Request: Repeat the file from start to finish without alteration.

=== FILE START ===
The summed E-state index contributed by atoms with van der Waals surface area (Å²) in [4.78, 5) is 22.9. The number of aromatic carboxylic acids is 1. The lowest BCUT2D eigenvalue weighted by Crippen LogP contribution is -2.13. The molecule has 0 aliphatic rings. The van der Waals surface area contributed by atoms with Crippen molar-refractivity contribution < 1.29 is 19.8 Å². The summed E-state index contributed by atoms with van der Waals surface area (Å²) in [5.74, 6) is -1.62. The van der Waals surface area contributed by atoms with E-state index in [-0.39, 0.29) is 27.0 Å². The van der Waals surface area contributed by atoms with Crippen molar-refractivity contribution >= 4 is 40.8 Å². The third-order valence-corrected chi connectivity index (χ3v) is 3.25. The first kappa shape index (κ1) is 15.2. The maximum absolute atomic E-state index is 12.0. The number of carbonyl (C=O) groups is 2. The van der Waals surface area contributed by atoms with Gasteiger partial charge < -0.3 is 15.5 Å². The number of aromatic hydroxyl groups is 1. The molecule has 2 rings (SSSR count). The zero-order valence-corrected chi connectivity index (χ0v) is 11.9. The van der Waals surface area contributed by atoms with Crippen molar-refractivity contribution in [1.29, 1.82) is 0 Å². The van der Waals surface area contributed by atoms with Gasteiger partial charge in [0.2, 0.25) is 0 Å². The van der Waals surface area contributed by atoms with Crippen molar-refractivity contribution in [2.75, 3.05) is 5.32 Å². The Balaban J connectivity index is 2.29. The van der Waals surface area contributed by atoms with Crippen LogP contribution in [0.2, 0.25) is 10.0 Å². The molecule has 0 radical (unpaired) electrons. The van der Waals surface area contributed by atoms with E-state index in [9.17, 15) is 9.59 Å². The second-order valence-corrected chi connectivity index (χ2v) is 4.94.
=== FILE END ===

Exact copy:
The summed E-state index contributed by atoms with van der Waals surface area (Å²) in [4.78, 5) is 22.9. The number of aromatic carboxylic acids is 1. The lowest BCUT2D eigenvalue weighted by Crippen LogP contribution is -2.13. The molecule has 0 aliphatic rings. The van der Waals surface area contributed by atoms with Crippen molar-refractivity contribution < 1.29 is 19.8 Å². The summed E-state index contributed by atoms with van der Waals surface area (Å²) in [5.74, 6) is -1.62. The van der Waals surface area contributed by atoms with E-state index in [-0.39, 0.29) is 27.0 Å². The van der Waals surface area contributed by atoms with Crippen molar-refractivity contribution >= 4 is 40.8 Å². The third-order valence-corrected chi connectivity index (χ3v) is 3.25. The first kappa shape index (κ1) is 15.2. The maximum absolute atomic E-state index is 12.0. The number of carbonyl (C=O) groups is 2. The van der Waals surface area contributed by atoms with Gasteiger partial charge < -0.3 is 15.5 Å². The number of aromatic hydroxyl groups is 1. The molecule has 2 rings (SSSR count). The zero-order valence-corrected chi connectivity index (χ0v) is 11.9. The van der Waals surface area contributed by atoms with Crippen molar-refractivity contribution in [1.29, 1.82) is 0 Å². The van der Waals surface area contributed by atoms with Gasteiger partial charge in [0.2, 0.25) is 0 Å². The van der Waals surface area contributed by atoms with Crippen molar-refractivity contribution in [2.75, 3.05) is 5.32 Å². The Balaban J connectivity index is 2.29. The van der Waals surface area contributed by atoms with Crippen LogP contribution in [0.2, 0.25) is 10.0 Å². The molecule has 0 radical (unpaired) electrons. The van der Waals surface area contributed by atoms with E-state index in [9.17, 15) is 9.59 Å². The second-order valence-corrected chi connectivity index (χ2v) is 4.94.